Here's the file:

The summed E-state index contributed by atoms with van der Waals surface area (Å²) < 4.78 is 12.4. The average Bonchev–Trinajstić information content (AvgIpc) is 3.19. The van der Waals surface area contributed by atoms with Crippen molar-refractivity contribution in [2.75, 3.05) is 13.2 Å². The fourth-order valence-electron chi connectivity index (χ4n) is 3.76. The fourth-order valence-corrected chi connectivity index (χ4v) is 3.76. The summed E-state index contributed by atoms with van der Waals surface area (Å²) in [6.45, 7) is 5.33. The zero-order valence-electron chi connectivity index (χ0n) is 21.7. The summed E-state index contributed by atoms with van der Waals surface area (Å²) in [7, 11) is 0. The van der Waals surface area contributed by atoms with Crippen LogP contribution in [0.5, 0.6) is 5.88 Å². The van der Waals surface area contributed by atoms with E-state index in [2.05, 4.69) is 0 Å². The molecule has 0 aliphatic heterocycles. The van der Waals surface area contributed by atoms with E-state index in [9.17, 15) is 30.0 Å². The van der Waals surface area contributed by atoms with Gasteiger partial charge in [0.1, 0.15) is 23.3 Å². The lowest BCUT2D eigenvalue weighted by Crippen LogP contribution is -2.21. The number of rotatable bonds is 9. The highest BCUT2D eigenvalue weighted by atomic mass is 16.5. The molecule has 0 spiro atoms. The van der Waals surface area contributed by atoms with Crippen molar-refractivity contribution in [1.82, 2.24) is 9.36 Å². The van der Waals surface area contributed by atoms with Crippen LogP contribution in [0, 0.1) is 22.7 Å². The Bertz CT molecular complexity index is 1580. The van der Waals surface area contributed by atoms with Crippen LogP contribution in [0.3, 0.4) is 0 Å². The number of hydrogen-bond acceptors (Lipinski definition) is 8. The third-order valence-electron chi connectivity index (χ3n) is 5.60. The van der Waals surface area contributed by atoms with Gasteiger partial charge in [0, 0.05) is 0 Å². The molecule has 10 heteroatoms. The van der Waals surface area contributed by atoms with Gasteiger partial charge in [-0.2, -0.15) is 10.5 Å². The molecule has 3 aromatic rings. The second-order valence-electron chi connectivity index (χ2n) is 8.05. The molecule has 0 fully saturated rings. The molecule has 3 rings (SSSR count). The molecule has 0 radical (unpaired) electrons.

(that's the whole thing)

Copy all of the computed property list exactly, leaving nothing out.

The summed E-state index contributed by atoms with van der Waals surface area (Å²) < 4.78 is 12.4. The average Bonchev–Trinajstić information content (AvgIpc) is 3.19. The van der Waals surface area contributed by atoms with Crippen molar-refractivity contribution in [2.75, 3.05) is 13.2 Å². The fourth-order valence-electron chi connectivity index (χ4n) is 3.76. The fourth-order valence-corrected chi connectivity index (χ4v) is 3.76. The summed E-state index contributed by atoms with van der Waals surface area (Å²) in [6.45, 7) is 5.33. The zero-order valence-electron chi connectivity index (χ0n) is 21.7. The summed E-state index contributed by atoms with van der Waals surface area (Å²) in [7, 11) is 0. The van der Waals surface area contributed by atoms with Crippen LogP contribution in [0.5, 0.6) is 5.88 Å². The van der Waals surface area contributed by atoms with E-state index in [2.05, 4.69) is 0 Å². The molecule has 0 aliphatic heterocycles. The van der Waals surface area contributed by atoms with E-state index in [9.17, 15) is 30.0 Å². The van der Waals surface area contributed by atoms with Gasteiger partial charge in [0.1, 0.15) is 23.3 Å². The lowest BCUT2D eigenvalue weighted by Crippen LogP contribution is -2.21. The number of rotatable bonds is 9. The highest BCUT2D eigenvalue weighted by atomic mass is 16.5. The molecule has 0 spiro atoms. The van der Waals surface area contributed by atoms with Crippen molar-refractivity contribution in [1.82, 2.24) is 9.36 Å². The van der Waals surface area contributed by atoms with Crippen LogP contribution in [0, 0.1) is 22.7 Å². The Bertz CT molecular complexity index is 1580. The van der Waals surface area contributed by atoms with Crippen LogP contribution in [0.3, 0.4) is 0 Å². The number of hydrogen-bond acceptors (Lipinski definition) is 8. The third-order valence-electron chi connectivity index (χ3n) is 5.60. The van der Waals surface area contributed by atoms with Gasteiger partial charge in [0, 0.05) is 0 Å². The molecule has 10 heteroatoms. The van der Waals surface area contributed by atoms with Gasteiger partial charge in [-0.2, -0.15) is 10.5 Å². The molecule has 3 aromatic rings. The second-order valence-electron chi connectivity index (χ2n) is 8.05. The molecule has 0 fully saturated rings. The molecule has 3 rings (SSSR count). The molecule has 0 radical (unpaired) electrons.